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I'll comment a bit on the timing anyway: in the later Annals of Valinor we do have separate 'years' with respect to the slaying of Finwe [VY 2990] and the oath of Feanor [VY 2991]

 

However in the revised version, The Annals of Aman, at some point within year 1495 Feanor receives the news of Finwe's death, curses Morgoth, and flees into the night -- and it's then described that when it was known that Morgoth had escaped, the Valar remained long seated in the Ring of Doom, with the Maiar and the Vanyar, but the Noldor for the most part returned to the city of Tirion.

 

Exactly how long that took I don't know, but: 'Then suddenly Feanor appeared in the city and called on all to the high Court of the King...' and so we get the speech and oath and so on.

 

This is basically as in the 1977 Silmarillion. And even though a Valian Year was equal to nearly 10 Sun Years [the question of the later amount of 144 Sun Years aside here], it seems Tolkien made sure to describe this sequence of events as happening within the same year [or period of time if 'year' is confusing], in any case. 



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This is all exactly right of course, and even two separate years 2990 and 2991 did not mean that the events were that long year apart. That Feanor still spent some time, with his sons most likely, before he came to Tirion, and that time should have been sufficient to prevail upon them (not necessarily by force) is also true nevertheless. We are, as you mention, told that the Valar sat long unmoved upon their thrones, and "long" should mean the perception by the Elves. It looks like this apparent idleness of the Valar - although they were not idle - is one of the reasons of Feanor's rebellion.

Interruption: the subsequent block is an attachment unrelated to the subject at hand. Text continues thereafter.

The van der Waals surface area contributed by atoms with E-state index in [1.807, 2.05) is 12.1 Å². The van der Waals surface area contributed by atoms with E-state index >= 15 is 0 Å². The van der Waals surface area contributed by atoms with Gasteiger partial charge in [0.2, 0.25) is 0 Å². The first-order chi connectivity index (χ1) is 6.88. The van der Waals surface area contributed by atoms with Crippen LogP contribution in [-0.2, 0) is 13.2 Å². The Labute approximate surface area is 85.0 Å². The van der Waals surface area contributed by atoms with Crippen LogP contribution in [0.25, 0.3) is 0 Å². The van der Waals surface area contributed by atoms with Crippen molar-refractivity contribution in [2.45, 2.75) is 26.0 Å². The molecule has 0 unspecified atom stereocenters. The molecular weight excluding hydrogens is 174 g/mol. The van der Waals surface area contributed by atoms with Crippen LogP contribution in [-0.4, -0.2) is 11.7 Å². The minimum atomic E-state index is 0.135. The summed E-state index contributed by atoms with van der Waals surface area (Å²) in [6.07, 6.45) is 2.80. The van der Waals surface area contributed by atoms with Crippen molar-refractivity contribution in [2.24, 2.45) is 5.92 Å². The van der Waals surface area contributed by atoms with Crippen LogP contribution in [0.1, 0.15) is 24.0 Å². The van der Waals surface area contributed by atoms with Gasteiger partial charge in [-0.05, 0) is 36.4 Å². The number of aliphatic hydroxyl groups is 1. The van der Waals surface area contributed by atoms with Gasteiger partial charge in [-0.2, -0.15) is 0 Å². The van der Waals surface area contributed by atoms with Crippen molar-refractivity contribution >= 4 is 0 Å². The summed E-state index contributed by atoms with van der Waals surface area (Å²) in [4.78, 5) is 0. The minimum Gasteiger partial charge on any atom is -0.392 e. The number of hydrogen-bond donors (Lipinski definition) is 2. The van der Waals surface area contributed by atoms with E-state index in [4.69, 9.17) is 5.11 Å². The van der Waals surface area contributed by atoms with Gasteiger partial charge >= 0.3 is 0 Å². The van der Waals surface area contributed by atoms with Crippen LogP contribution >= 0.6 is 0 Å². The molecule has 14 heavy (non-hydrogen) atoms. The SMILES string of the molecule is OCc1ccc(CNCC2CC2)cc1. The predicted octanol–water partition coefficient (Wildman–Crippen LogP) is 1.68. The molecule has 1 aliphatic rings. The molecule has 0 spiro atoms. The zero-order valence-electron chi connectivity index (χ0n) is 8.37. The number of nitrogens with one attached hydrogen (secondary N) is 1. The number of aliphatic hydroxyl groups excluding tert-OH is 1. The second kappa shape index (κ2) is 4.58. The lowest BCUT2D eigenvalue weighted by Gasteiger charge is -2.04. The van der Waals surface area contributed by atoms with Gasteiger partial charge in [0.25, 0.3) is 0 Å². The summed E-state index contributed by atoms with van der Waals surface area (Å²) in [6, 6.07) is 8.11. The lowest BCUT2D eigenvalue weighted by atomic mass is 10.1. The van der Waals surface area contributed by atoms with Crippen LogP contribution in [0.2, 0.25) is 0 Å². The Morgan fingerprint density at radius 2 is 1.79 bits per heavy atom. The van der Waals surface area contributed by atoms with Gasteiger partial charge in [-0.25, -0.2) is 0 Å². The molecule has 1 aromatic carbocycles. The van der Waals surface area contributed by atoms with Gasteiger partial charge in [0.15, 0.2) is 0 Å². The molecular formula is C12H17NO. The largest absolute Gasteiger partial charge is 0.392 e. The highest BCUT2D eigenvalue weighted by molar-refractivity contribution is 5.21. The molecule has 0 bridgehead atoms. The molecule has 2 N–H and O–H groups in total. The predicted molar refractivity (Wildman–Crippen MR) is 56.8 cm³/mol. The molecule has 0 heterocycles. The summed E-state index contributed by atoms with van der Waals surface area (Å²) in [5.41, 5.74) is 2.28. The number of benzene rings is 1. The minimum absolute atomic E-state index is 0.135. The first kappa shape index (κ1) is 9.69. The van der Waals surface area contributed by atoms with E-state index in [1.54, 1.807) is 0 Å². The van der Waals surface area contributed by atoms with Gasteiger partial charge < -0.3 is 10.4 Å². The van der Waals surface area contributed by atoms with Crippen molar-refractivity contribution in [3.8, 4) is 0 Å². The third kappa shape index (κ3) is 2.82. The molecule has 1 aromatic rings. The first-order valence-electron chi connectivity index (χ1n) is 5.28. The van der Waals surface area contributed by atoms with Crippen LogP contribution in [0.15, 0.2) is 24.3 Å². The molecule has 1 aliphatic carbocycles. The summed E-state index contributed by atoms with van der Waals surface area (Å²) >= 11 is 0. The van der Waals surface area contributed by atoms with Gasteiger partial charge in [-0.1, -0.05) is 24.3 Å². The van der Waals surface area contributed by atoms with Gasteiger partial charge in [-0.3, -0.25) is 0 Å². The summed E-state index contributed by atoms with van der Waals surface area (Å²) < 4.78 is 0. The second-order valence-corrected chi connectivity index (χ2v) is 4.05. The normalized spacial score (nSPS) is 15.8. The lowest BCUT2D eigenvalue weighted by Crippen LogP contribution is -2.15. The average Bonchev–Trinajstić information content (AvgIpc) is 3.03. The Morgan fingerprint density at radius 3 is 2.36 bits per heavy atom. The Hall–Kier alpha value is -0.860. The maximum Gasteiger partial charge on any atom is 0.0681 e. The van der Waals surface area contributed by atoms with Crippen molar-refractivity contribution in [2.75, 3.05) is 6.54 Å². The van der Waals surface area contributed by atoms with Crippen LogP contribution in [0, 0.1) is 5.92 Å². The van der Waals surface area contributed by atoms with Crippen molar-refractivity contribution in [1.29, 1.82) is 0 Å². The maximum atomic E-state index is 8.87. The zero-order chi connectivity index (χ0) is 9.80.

Anyway, my reasoning still seems valid.

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Just for clarity I wasn't trying to invalidate your ideas [although not that you said I was].

 

I just thought -- my mistake -- that you might be unaware of the later entry in Annals of Aman, although admittedly you seemed quite aware of other updates to Quenta Silmarillion or whatever -- so now I guess you meant that even in the updated annals we are still a bit unclear as to how much time actually passed, and so you didn't note [not needing to] the year 1495 or the later source The Annals of Aman...

 

... but in any event it gave me something fun to do at that moment smile

 



-- Edited by Galin on Thursday 8th of August 2013 06:56:03 PM

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Yes, 1495 it was... Your posts helped me realize that although there is no certainty of the "physical" time interval, the perceived time is clearly described as "long", and that is probably more important.

 

Since I am now thinking that the original posting may be too long and people may fall asleep, I will try to restate it more concisely. Feanor's sons take the oath blindly to a large degree, not fully understanding what they are saying and why - that is, not fully of their free will. From that moment on their will is bound by the oath. But they are held responsible for all the consequences as if they took it fully willing.



-- Edited by Lorelline on Friday 9th of August 2013 06:41:54 AM

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Hmm, now I am not sure I agree with something. Although maybe we don't disagree smile

 

I'll put it this way: the Valar sat long yes, but the Noldor went to Tirion and Feanor suddenly appears. In other words, I'm not sure the Noldor waited while the Valar sat there. Nor am I sure that you are saying that they did! 

 

The constructed Silmarillion draws from The Annals of Aman here, but this section of Quenta Silmarillion was not revised for some reason -- this chapter was revised, but not this section of it, it seems; and in the later phase Tolkien appears to have stopped right before the text we are looking at.

Anyway, just for comparison, the Quenta Silmarillion version 'still' reads: